Quota in promotions on Supreme Court radar yet again

New Delhi: The Supreme Court will once again reopen the debate on reservations in promotion it had settled in 2006, in view of a challenge relating to the interpretation of Articles 16(4A) and 16(4B) of the Constitution.

A three-judge Bench of Chief Justice of India Dipak Misra and Justices AK Sikri & Ashok Bhushan on Wednesday referred the matter to a Constitution Bench to decide specifically on whether the 2006 Supreme Court judgment in M Nagaraj vs. Union of India should be reconsidered.

In its 2006 judgment of Nagaraj, the 5-judge Constitution Bench had held that the state is not bound to make reservations for SC/STs in matter of promotions. However, if they wish to exercise their discretion and make such a provision, the state has to collect quantifiable data showing backwardness of the class and inadequacy of representation of that class in public employment in addition to compliance of Article 335.

It was also held that even if the state has compelling reasons, it will have to see that its reservation provision does no breach the ceiling limit of 50%, or obliterate the creamy layer, or extend the reservation indefinitely. Also, the state has to gather quantifiable data to determine adequacy of representation and extent of backwardness of a certain class.

The Constitution Bench ordered to be set up on Wednesday will decide the limited question of whether the decision in Nagaraj case should be reconsidered or not; but the Bench will not go into the merits of the matter.

A Bench of Justices Kurian Joseph and R Banumathi had on Tuesday ruled that that the matter raised by the Tripura government in an appeal pending since 2015 should be dealt by a Constitution Bench, and therefore referred the matter to the Chief Justice.

Attorney General KK Venugopal on Wednesday brought the said order of the Division Bench to the notice of the court. Lawyers appearing for various respondents submitted that a Division Bench cannot directly refer a matter to a Constitution Bench. Without going into this aspect, the CJI-led Bench decided to constitute a Constitution Bench to decide whether to reconsider the Nagaraj verdict or not.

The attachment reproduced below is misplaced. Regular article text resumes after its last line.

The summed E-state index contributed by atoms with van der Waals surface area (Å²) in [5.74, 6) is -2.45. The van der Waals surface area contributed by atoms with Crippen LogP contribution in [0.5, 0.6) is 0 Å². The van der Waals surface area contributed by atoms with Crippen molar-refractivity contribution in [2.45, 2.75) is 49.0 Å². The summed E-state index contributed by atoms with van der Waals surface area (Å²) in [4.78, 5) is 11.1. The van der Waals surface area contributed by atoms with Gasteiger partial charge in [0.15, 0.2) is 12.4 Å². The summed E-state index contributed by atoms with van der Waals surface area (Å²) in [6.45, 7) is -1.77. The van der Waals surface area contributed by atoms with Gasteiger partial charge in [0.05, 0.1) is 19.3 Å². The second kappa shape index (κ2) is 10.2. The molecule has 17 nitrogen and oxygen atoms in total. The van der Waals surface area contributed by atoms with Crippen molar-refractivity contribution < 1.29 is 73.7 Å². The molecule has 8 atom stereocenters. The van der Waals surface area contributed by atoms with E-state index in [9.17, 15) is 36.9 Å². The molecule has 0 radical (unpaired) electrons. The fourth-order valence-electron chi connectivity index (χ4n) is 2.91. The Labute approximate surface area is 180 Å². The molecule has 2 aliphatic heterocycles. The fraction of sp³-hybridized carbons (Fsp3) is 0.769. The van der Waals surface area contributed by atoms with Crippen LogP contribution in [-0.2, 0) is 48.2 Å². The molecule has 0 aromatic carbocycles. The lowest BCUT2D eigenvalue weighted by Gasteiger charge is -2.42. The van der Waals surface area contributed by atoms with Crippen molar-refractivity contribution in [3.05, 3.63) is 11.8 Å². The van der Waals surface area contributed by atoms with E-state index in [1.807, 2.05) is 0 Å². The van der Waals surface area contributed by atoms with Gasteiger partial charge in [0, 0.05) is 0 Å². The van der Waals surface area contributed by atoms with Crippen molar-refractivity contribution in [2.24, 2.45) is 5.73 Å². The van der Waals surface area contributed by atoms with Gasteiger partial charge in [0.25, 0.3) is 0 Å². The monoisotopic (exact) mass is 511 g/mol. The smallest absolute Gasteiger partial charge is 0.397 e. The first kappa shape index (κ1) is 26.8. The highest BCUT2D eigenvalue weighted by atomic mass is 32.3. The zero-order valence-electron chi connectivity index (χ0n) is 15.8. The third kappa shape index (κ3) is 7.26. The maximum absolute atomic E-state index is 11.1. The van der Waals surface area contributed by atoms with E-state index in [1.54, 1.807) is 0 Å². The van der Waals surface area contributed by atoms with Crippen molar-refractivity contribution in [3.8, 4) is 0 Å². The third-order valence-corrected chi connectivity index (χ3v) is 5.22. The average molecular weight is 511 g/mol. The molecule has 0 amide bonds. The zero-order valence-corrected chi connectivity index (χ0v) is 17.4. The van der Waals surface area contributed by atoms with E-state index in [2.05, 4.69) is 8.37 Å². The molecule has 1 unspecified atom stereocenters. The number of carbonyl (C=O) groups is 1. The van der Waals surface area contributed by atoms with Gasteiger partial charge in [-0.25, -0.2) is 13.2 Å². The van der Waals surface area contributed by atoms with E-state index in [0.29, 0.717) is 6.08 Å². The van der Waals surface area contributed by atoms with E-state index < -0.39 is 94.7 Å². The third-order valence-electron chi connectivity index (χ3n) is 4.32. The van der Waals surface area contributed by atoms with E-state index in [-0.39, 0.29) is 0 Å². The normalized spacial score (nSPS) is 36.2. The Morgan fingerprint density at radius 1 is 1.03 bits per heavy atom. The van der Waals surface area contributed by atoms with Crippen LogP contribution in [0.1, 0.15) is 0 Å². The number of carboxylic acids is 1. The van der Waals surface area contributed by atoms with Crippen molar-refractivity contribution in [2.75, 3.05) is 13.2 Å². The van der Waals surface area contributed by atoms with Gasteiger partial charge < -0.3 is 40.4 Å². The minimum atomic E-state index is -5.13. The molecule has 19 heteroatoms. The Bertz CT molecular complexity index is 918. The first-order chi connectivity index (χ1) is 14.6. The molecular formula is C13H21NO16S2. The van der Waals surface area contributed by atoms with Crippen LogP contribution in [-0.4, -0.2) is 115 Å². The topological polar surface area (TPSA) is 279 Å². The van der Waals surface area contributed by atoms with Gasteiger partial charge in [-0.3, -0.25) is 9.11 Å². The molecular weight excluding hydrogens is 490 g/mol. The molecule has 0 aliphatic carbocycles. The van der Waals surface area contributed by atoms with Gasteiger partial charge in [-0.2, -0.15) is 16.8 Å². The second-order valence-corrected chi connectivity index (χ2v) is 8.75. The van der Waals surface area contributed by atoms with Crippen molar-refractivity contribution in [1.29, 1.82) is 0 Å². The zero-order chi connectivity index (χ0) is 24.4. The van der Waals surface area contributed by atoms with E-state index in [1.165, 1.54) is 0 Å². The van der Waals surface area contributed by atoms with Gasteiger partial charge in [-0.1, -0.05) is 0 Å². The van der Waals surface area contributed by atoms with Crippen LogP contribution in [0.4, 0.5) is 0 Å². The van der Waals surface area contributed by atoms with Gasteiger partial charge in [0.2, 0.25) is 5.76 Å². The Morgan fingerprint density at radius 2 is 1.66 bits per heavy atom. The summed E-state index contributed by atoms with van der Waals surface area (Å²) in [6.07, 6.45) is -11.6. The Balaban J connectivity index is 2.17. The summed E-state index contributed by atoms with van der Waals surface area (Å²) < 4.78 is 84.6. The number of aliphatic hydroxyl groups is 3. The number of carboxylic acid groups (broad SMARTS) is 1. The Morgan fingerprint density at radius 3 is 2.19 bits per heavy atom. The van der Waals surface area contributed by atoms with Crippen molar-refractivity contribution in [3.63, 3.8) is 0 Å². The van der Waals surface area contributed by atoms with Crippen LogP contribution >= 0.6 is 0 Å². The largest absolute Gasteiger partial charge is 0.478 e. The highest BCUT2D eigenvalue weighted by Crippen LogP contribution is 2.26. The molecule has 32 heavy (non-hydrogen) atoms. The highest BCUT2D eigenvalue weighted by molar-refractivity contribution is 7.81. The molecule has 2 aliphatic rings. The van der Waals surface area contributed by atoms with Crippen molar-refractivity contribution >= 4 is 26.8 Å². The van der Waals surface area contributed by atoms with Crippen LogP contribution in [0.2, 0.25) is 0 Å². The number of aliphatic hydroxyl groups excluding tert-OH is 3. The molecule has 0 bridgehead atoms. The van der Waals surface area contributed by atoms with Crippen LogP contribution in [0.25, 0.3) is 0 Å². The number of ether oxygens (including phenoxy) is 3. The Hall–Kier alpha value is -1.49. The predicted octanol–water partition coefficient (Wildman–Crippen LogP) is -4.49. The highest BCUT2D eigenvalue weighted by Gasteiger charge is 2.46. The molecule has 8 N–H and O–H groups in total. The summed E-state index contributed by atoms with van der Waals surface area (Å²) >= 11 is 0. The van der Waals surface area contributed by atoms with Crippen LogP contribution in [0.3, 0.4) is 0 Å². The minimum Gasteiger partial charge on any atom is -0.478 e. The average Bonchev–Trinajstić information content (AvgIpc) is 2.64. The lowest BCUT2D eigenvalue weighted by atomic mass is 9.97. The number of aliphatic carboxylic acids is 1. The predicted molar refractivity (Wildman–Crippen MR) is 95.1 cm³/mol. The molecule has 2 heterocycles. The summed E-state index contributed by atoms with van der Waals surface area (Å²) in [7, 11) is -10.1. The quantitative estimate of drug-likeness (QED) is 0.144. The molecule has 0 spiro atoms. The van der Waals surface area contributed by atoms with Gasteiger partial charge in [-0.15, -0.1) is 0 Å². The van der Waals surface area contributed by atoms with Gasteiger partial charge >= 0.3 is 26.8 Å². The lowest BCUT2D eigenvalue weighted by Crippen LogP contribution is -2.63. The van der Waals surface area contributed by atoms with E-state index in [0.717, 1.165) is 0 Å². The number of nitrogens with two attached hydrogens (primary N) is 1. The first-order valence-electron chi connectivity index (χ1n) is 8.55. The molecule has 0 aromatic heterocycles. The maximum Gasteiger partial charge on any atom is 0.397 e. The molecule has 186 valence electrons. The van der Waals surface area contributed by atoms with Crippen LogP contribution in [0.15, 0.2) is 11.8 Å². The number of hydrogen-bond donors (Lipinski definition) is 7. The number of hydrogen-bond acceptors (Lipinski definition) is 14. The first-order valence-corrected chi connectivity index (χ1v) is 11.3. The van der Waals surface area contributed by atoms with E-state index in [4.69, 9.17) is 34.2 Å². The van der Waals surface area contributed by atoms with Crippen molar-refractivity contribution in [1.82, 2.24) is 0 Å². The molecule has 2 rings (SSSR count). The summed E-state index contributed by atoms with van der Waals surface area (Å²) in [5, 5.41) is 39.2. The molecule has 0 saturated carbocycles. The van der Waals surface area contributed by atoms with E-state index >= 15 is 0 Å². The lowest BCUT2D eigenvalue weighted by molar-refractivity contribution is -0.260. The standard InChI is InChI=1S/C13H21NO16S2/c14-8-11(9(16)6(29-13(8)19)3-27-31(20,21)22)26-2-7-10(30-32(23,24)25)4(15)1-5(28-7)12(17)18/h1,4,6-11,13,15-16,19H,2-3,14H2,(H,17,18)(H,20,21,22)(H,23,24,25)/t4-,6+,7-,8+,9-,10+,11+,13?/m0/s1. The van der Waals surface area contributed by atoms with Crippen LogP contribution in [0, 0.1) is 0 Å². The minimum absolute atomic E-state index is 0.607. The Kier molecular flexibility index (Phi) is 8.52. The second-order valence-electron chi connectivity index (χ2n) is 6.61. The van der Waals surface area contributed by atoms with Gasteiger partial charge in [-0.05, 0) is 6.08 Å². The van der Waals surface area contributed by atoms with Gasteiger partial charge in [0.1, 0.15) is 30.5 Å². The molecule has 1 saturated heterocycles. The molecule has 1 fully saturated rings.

The Bench, headed by Justice Joseph, noted that the issue of interpretation of Article 16 – especially in the context of three apex court cases on reservations, namely, the Indra Sawhney and others v. Union of India, the EV Chinnaiah v. State of AP and the M Nagaraj and others v. Union of India and others – was under debate.

It was further noted that there were calls to revisit Nagaraj, given the fact that it failed to refer to Chinnaiah, which preceded it. Moreover, it was argued that the test of backwardness for the SC/ST community, as mandated by Nagaraj, requires a relook.

A plethora of senior lawyers, including Indira Jaising, PS Patwalia, A Mariarputham, Sanjay Hegde, Subramanium Prasad, Rajiv Dhavan, and Nidhesh Gupta appeared for various parties.

The Division Bench also noted that questions surrounding the creamy layer principle for reservations articulated in the Indra Sawhney case were raised by lawyers during the course of hearing. The Constitution Bench may dive into all of these aspects.

The matter is an appeal against a judgment of the Tripura High Court filed by the state government in 2015.  The petitioners had argued before the high court that by virtue of these special provisions, persons belonging to the general category had been deprived of their right to equality, as the state granted promotions to the reserved category candidates in violation of the law laid down by the Supreme Court in the Nagaraj case.

That case laid down a three-fold test to guide the state’s reservation policy for the SC/ST category; the factors being (i) backwardness of the class; (ii) inadequacy of representation in service; and (iii) overall administrative efficiency.

The petitioners contended that without assessing the backwardness or inadequacy of reservation, promotions have been made much in excess of the cap of 50% ordained by law. The state, on the other hand, argued that the 50% ceiling limit laid down by the Apex Court in the Indra Sawhney case was relaxable in states like Tripura, where SCs and STs together constitute 48% of the population.

The judgment delivered by the High Court heavily relies on Nagaraj, and the impugned provisions were read down in context of the same. It had held that reservation must be made cadre-wise and not department-wise, and that where the SCs and STs are adequately represented in the cadre, reservation cannot continue any longer.

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